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Wellesley’s Asian Alliance

Jyoti Tibrewala

Students at Wellesley College held a protest on Thursday and Friday to demand an Asian adviser for their Asian and Asian-American students. The Asian student population at Wellesley comprises about one quarter of the student body, while the faculty and administration is only eight percent Asian. Asian students have been demanding an adviser for two years now.

The Wellesley Asian Alliance’s Web site fails to state a real reason, however, why the fulfillment of such a position is necessary. The site states that there are several reasons why it is in the college’s best interests to comply, but only mentions one: “[The] number of campus hate crimes against Asian and Asian-American students is rising across the country. An Advisor to Students of Asian Descent would help prevent such acts by giving Asian and Asian Americans a strong voice at Wellesley.”

If you were being attacked and repeatedly asked your assailant to stop, do you really think he would? The same holds true here. People who commit hate crimes do so out of hatred for a particular group. They will continue to commit these crimes regardless of how strong the opposition is.

That isn’t to discredit some of the other motives of the protesters on Thursday. The Wellesley Asian Alliance also sought to establish an Asian Studies curriculum; students protested the denial of tenure to Prof. Elena Creef, the only professor with a specialty in the area. In addition, they demanded courses in the Korean language and South Asian history. It is essential that the school have an Asian/South Asian studies curriculum simply so that students have the option of taking such courses and potentially come out of Wellesley as more well-rounded individuals. Surely such an alternative would appeal not only to students of these cultures but also to the student body in general.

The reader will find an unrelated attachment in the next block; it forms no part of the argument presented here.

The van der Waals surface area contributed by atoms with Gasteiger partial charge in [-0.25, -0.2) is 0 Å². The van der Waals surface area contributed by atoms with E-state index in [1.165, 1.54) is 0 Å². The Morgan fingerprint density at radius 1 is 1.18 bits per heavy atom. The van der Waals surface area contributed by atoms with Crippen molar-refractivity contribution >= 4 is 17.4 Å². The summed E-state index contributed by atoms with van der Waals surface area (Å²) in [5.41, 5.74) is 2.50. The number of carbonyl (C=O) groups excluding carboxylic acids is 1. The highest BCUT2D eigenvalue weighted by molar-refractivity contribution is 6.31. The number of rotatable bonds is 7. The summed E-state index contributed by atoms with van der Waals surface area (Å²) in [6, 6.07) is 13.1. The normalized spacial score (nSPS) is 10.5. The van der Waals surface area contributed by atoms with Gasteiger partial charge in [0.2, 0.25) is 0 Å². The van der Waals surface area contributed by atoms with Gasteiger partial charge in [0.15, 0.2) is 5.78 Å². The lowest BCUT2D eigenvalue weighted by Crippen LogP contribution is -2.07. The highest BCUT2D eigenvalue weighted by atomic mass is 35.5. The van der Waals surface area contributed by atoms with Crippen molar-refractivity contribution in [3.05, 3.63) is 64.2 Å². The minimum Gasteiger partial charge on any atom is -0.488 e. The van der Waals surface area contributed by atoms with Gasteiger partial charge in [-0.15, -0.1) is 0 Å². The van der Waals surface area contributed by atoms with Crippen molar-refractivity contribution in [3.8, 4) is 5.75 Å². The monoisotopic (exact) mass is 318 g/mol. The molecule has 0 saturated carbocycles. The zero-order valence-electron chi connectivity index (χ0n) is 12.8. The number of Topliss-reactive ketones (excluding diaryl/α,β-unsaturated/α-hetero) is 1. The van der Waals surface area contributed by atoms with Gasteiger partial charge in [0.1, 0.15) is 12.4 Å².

Another demand of the Wellesley Asian Alliance is an allotment of space in the new campus center specifically for Asian and Asian-American students. They claim that the current multicultural space in the student center is inadequate for all multicultural organizations. However, they go on to demand space only for their own thirteen organizations --complete with equipment specifications -- and not for all multicultural organizations at Wellesley. Pushing your own culture is wonderful, but isn’t multiculturalism also about learning to embrace cultures other than your own? The Alliance might be more successful in achieving its goals if it were to push for more campus center space for all cultural groups at Wellesley.

On a personal note, the Wellesley sit-in makes me think about my experience growing up. I live in a very homogeneous community, one in which there aren’t many members of my cultural group. There were only three or four South Asian students -- none of whom I could say I knew -- in my graduating class of 100. As a result, I can’t say I’d had an awful lot of interaction with people in my cultural group before coming to MIT. The ratio was even smaller among the faculty at my school. Don’t get me wrong, I certainly noticed the difference in numbers, but I think I’m better off for it. It gave me an opportunity to learn about my friends’ cultures.

While the Wellesley Asian Alliance is justified in some of its demands, it would be to its benefit to reassess others. The call for an adviser specifically for Asian and Asian-American students is unnecessary, and the organization fails to clarify why members believe it is. The demand for additional Asian student organization space on campus -- and only for Asian student organizations -- ignores other cultural groups. Thus the organization is guilty of exactly what they accuse the administration of: ignoring multiculturalism.